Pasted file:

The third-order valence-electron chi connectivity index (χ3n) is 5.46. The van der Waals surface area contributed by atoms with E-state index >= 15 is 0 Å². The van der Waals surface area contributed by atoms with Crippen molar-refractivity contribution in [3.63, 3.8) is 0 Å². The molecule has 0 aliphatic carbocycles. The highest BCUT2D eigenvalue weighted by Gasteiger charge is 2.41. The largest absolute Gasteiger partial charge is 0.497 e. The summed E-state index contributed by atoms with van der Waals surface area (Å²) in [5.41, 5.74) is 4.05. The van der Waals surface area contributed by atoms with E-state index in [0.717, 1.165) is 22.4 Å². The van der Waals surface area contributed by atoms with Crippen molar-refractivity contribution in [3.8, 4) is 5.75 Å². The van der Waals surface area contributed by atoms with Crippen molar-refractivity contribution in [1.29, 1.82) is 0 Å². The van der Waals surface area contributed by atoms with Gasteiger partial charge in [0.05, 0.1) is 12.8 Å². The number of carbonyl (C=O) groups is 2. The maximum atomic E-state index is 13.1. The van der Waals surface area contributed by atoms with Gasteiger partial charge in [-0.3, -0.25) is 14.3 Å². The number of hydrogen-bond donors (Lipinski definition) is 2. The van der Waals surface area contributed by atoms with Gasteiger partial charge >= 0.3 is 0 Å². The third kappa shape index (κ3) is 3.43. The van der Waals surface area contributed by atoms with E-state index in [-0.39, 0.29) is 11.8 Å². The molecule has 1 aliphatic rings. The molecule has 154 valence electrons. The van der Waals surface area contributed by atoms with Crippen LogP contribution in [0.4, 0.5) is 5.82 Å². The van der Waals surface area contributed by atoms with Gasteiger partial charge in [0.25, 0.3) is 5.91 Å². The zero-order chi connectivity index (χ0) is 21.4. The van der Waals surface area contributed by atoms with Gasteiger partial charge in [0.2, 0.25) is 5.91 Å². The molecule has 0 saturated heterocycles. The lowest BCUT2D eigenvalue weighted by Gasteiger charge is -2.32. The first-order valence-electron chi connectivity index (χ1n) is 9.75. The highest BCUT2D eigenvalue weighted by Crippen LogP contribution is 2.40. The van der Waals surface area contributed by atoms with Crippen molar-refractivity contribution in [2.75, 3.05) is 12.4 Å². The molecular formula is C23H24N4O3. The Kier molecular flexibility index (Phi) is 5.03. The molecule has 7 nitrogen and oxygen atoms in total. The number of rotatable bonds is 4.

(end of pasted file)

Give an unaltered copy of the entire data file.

The third-order valence-electron chi connectivity index (χ3n) is 5.46. The van der Waals surface area contributed by atoms with E-state index >= 15 is 0 Å². The van der Waals surface area contributed by atoms with Crippen molar-refractivity contribution in [3.63, 3.8) is 0 Å². The molecule has 0 aliphatic carbocycles. The highest BCUT2D eigenvalue weighted by Gasteiger charge is 2.41. The largest absolute Gasteiger partial charge is 0.497 e. The summed E-state index contributed by atoms with van der Waals surface area (Å²) in [5.41, 5.74) is 4.05. The van der Waals surface area contributed by atoms with E-state index in [0.717, 1.165) is 22.4 Å². The van der Waals surface area contributed by atoms with Crippen molar-refractivity contribution in [3.8, 4) is 5.75 Å². The van der Waals surface area contributed by atoms with Crippen molar-refractivity contribution in [1.29, 1.82) is 0 Å². The van der Waals surface area contributed by atoms with Gasteiger partial charge in [0.05, 0.1) is 12.8 Å². The number of carbonyl (C=O) groups is 2. The maximum atomic E-state index is 13.1. The van der Waals surface area contributed by atoms with Gasteiger partial charge in [-0.3, -0.25) is 14.3 Å². The number of hydrogen-bond donors (Lipinski definition) is 2. The van der Waals surface area contributed by atoms with Gasteiger partial charge >= 0.3 is 0 Å². The third kappa shape index (κ3) is 3.43. The van der Waals surface area contributed by atoms with E-state index in [-0.39, 0.29) is 11.8 Å². The molecule has 1 aliphatic rings. The molecule has 154 valence electrons. The van der Waals surface area contributed by atoms with Crippen LogP contribution in [0.4, 0.5) is 5.82 Å². The van der Waals surface area contributed by atoms with Gasteiger partial charge in [0.25, 0.3) is 5.91 Å². The zero-order chi connectivity index (χ0) is 21.4. The van der Waals surface area contributed by atoms with Gasteiger partial charge in [0.2, 0.25) is 5.91 Å². The molecule has 0 saturated heterocycles. The lowest BCUT2D eigenvalue weighted by Gasteiger charge is -2.32. The first-order valence-electron chi connectivity index (χ1n) is 9.75. The highest BCUT2D eigenvalue weighted by Crippen LogP contribution is 2.40. The van der Waals surface area contributed by atoms with Crippen molar-refractivity contribution in [2.75, 3.05) is 12.4 Å². The molecular formula is C23H24N4O3. The Kier molecular flexibility index (Phi) is 5.03. The molecule has 7 nitrogen and oxygen atoms in total. The number of rotatable bonds is 4.